Under-reporting a Spill

Under-reporting a Spill

Grand Canyon University: AMP-450V

Slips, trips, and falls account for the second largest proportion of lost-workday nonfatal injuries (26%) in the nursing care facilities industry sub sector (Bureau of Labor Statistics, 2011). In fact, the World Health Organization (WHO) (2018) suggests that falls are the second leading cause of accidental death. Some accidents, such as falls from a spill, could easily be prevented if only the hazard would’ve been reported. Under-reporting can occur if employees feel that they don’t have the authority to report hazards, particularly if they occur in other areas or departments; if they think that someone else will notice the problem; or if they fear retaliation for reporting a hazard (McGurgan, n.d.). In Mike’s case, he decided to ignore the spill because he didn’t want to risk clocking in late and getting terminated from his job. In this paper, we will discuss the consequences and impact of a failure to report the spill and how Mike’s manager will address the issue to prevent this action from ever occurring again.

Mike’s failure to report the spill resulted in a woman breaking her hip and being admitted to the hospital. The patient was shocked and seemed upset because she thought that the hospital was a safe place. She thought that the hospital had certain protocols for preventing trips, falls, and slips in the workplace. The woman was in her right state of mind to believe this, because hospitals should serve as a haven for patients and their families. Lastly, Mike faced the consequence of feeling guilty by refusing to report the spill. He is now debating if he should admit his wrongdoing to his supervisor.

A spill on the floor is more than a nuisance. It is considered a hazard that can lead to unnecessary consequences. The woman’s safety was disturbed by causing her to be hospitalized after falling from the spill that Mike witnessed on the floor. Depending on the patient’s age and health status, she may have a harder time healing from the fall and may face other unnecessary medical procedures, such as surgery to correct the broken hip. The hospital could face a lawsuit if the hospital’s staff knew about a potential injury risk and failed to take any action. In Mike’s case, he knew about the hazardous spill on the hospital floor but chose to ignore it. The hospital, like any other business, should take the reasonable steps to assure the safety of the premises for the benefit of everyone in the health care facility. Mike’s decision impacted the organization’s quality metrics negatively by promoting accidents and unsafe hospitals in the health care facility. A hospital reputation can be damaged along with the need to bear the full medical cost of a preventable fall including possible loss of Medicare/Medicaid funding and the right to provide preventative services. Lastly, patient falls can issue more workload on hospital departments by providing further treatment beyond the original complaint by taking up time and resources that could have been better spent elsewhere.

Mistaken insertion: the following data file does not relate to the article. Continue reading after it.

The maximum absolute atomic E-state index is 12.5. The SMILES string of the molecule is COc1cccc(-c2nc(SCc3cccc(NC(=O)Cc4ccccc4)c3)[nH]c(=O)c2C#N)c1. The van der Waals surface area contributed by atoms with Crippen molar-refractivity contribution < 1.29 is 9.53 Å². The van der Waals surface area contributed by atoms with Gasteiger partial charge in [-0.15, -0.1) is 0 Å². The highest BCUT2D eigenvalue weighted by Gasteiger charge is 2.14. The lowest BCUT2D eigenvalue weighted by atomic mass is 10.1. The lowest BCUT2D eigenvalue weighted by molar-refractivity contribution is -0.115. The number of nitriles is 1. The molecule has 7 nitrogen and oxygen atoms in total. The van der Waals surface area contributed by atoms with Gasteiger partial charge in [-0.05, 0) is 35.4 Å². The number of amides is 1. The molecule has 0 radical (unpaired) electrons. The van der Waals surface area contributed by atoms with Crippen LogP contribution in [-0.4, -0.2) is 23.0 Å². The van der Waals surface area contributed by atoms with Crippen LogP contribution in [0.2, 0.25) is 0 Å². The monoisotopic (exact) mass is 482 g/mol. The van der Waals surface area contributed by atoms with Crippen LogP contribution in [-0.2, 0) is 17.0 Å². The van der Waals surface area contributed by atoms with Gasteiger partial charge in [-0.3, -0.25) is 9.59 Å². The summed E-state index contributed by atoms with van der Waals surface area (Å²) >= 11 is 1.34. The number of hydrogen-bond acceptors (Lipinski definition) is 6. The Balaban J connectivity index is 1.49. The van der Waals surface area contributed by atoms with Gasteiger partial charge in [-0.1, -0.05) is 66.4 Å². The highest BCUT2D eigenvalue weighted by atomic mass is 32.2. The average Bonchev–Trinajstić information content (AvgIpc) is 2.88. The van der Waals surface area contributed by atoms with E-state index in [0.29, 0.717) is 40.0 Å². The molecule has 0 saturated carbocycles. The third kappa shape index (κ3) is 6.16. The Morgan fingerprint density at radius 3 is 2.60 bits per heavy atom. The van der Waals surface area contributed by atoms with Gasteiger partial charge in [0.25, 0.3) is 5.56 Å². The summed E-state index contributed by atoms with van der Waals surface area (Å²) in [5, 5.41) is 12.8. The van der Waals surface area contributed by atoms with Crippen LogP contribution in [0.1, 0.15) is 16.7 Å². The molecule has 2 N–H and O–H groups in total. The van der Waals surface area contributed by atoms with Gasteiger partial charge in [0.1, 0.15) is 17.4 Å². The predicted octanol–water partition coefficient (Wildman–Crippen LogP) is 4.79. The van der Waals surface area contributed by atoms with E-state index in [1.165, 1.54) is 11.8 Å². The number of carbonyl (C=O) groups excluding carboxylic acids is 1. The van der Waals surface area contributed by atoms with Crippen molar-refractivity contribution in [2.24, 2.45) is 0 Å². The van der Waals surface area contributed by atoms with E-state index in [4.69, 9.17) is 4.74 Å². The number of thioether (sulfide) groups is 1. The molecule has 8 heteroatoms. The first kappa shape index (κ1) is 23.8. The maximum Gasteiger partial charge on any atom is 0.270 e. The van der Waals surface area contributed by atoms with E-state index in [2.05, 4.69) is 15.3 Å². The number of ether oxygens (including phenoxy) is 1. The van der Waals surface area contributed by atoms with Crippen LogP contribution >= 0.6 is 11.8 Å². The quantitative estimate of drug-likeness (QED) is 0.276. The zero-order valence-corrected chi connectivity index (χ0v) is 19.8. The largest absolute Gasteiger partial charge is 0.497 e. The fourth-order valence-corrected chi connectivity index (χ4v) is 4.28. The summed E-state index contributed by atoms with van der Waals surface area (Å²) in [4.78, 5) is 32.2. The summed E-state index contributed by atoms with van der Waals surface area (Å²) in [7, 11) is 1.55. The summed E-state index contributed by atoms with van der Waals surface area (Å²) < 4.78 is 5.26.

As a manager of a health care facility, Mike’s manager should’ve implemented and ensured that his staff members knew about safe practices in the beginning. From my perspective, I would not hesitate to report a spill on the floor even if it meant clocking in late. I believe that is more of a priority to report a spill than clock in on time, because patient safety should come first. It only takes a couple of minutes to report a spill, but it could take days or weeks for a person to recover from a fall. If I were Mike’s manager, I would inform Mike that he should make better choices for the benefit of the hospital staff, patients, families, etc. if it were to occur again. I would also have an in-service about spills, the steps to reporting a spill, the correct way to clean a spill, and ways to notify other people that a spill is currently getting cleaned up.

In conclusion, Mike’s failure to report a spill resulted in a woman being admitted to the hospital due to a broken hip. Slips, trips, and falls can be prevented when there is correct and timely reporting of the cause. Workers should also be trained to recognize common workplace slip, trip, and fall hazards and mitigate these hazards promptly (CDC, 2010). With the help of Mike’s manager, Mike should learn that it is okay to take the time to report a spill on the floor as it is the correct action to do. By correcting health care workers intuition about reporting a fall, it can prevent bigger problems from occurring.


Bureau of Labor Statistics. (2011). Incidence rates for nonfatal occupational injuries and illnesses involving days away from work per 10,000 full-time workers by industry and selected events or exposures leading to injury or illness, 2010. Retrieved from www.bls. gov/iif/oshwc/osh/case/ostb2832.pdf

Centers for Disease Control and Prevention (CDC). (December 2010). Slip, Trip, and Fall Prevention for Healthcare Workers. Retrieved from https://www.cdc.gov/niosh/docs/2011-123/pdfs/2011-123.pdf

McGurgan, H. (n.d.). What Are the Consequences of Not Reporting Work Hazards? Retrieved from https://smallbusiness.chron.com/consequences-not-reporting-work-hazards-78507.html

World Health Organization (WHO). (January 16, 2018). Falls. Retrieved from https://www.who.int/news-room/fact-sheets/detail/falls